MUNGO MACKAY 1740-1811
Junior Grand Warden 1793; Senior Grand Warden 1794
From TROWEL, Winter 1988, Page 13:
Sea Captain, Privateer, Merchant, Master Mason, By Dan Berlin Brockman
Few people in Boston today would recognize the name Mungo Mackay, but turn back more than 200 years ago and we learn he was a well known and respected member of the community. His activities in the Masonic movement in Massachusetts were highly regarded, as were his privateering successes, business ventures, and Ids service to the Boston Marine Society. He died in 1811 at the age of 71, a wealthy man with an estate of $110,000. His relatives and descendants were involved in the | musical instrument manufacturing business, the production of glass, and in other industrial activities.
Mungo Mackay was born in the Orkney Islands of Scotland about 1740. According to some written records, he came to America around 1760. By tradition, he came as a cabin boy as early as 1755. Family records indicate his father married twice and lived to nearly 100 years of age. His brother, Alexander, was born in 1747, probably in the Orkneys, and he came to America as early as 1770. Two or three sisters came to America while others went to London.
On Aug. 22, 1763, Mackay married Ruth Coney (1744-1820) at the new North Church in Boston. She was the daughter of Daniel and Sarah Coney and the grand-niece of John Coney who was the silversmith who apprenticed Paul Revere. One of their wedding presents was a pair of silver sauceboats in the Queen Anne style. Marked REVERE, and now in the Metropolitan Museum of Art in New York, they were made by Paul Revere, the patriot and Past Grand Master. They are engraved MRM.
Mungo is recorded as attending a meeting of the Lodge of Saint Andrew, Boston, in November 1768. Grand Lodge has no dates of his degrees, but records him as a member of the Lodge of St. Andrew in 1780, and the First Lodge (Saint John's). His brother, Alexander, received his degrees in 1771. Mungo affiliated with St. John's and is recorded as attending a meeting in 1770. His son-in-law, Samuel Wells Hunt (1763-1817), became a member of St. John's Lodge in 1788. Alexander's wife, Ruth DeCoster (1742-1837), was the niece of Isaac DeCoster (1728-?) who assisted in the formation of the Lodge of Saint Andrew in 1756 and was Worshipful Master until 1760.
The Mackay brothers frequently visited Lodge meetings throughout the period leading to the Boston Tea Party on Dec. 16, 1773, the Battle of Bunker Hill on June 17, 1775, and the American Revolution. Although they were sea captains, they appear in the diary of John Rowe, Grand Master of the St. John's Provincial Grand Lodge 1768-87) on a regular basis. Rowe recorded the development of Freemasonry in Boston.
On the night of the Boston Tea Party at Griffin's Wharf, it has always been assumed that many Masons took part. At the time, Mungo was 33 and his wife was expecting their seventh child. They lived on Water St., near the wharves. Was he among the "Indians" that night? Was Alexander there? The only inkling that Masons may have taken part is found in the records of the Lodge of St. Andrew where the Secretary mentions there was a short meeting because there was other business to attend to. The bottom of the page is marked with a large T. No names are mentioned.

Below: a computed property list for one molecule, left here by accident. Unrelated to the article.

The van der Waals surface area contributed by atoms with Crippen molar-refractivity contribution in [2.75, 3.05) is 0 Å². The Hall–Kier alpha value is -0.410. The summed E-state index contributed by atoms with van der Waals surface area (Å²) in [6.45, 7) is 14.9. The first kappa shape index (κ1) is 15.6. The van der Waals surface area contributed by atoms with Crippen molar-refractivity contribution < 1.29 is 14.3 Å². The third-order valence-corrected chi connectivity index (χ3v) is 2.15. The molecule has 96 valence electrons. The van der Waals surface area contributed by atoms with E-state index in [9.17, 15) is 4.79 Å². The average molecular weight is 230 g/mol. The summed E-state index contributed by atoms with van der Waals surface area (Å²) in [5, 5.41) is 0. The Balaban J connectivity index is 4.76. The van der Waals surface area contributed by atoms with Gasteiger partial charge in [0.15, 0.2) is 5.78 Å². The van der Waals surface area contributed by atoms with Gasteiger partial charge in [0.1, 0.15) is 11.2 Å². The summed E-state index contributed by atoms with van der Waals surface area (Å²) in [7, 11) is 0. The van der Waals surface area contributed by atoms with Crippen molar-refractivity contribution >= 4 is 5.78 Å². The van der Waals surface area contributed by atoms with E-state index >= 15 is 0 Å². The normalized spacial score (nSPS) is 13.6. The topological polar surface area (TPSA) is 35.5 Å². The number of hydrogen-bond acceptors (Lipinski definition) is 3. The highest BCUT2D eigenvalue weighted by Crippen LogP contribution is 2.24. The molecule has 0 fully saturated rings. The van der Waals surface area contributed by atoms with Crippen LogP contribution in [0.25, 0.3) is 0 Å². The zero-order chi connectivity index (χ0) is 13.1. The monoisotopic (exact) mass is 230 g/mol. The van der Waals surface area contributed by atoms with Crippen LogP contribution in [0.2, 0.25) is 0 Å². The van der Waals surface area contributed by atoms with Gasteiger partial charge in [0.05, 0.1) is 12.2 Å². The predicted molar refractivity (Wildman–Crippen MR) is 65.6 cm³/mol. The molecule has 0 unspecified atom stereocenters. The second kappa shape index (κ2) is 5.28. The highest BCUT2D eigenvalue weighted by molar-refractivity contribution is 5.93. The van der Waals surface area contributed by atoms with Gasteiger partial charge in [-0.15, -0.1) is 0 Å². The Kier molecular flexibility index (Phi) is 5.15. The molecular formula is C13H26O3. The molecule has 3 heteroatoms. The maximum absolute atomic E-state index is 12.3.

In March of 1776 the Continental Congress authorized privateering. The following September Mungo Mackay and several of his friends from the Boston Marine Society, including James Swan, who was a member of St. John's Lodge, petitioned Boston authorities for permission to outfit a ship. They received bonds for the frigate Boston of 400 tons, 22 guns, and a crew of 210. In November, Alexander Mackay was commissioned a second lieutenant on the American Tartar, a ship with 24 guns and 150 men.
In 1777 Mungo sent three ships to sea as privateers. A year later he financed six ships and in 1779, he was involved with nine ships. One, the Jason, was captained by John Manley (1734-93). He had captained the Hancock, a frigate of the Continental Navy, that had been built in Newburyport and captured by the British 44-gun ship HMS Rainbow in 1777. He had been imprisoned until 1778. Mungo was also associated with Samuel Dunn, Jr., who was born in Providence and served as Grand Master of the Grand Lodge of Massachusetts, 1800-02. He instituted — at the suggestion of M. W. Josiah Bartlett — the system of District Deputies to reduce the work of the Grand Master, Deputy Grand Master, and Grand Wardens. Dunn was also active in the Boston Marine Society and he and his wife were painted by the famed artist Gilbert Stuart. Until now, no likeness of Mungo Mackay has been found.
In 1780 and 1781 he commissioned several privateers, including the General Mifflin that was captured by the British ship HMS Raleigh. Mungo's wealth increased and his name appears in Paul Revere's account books as a customer for a "pair of silver cans and marking 24 spoons." When the war ended in 1782 he had three ships. He was Master of the Boston Marine Society that year and in 1783, he purchased the property on lower Beacon Hill from Loyalist Richard Lechmere and that of John Rowe on Long Wharf. One of Lechmere's properties was a distillery for manufacture of rum. Mungo was now a merchant with a mansion and a store. In November he was the employer of John Manley and turned over the position of Master of the Boston Marine Society to Hector McNeill, late commander of the Boston. It was a delicate situation for Mungo because Manley and McNeill were feuding over the loss of the Hancock.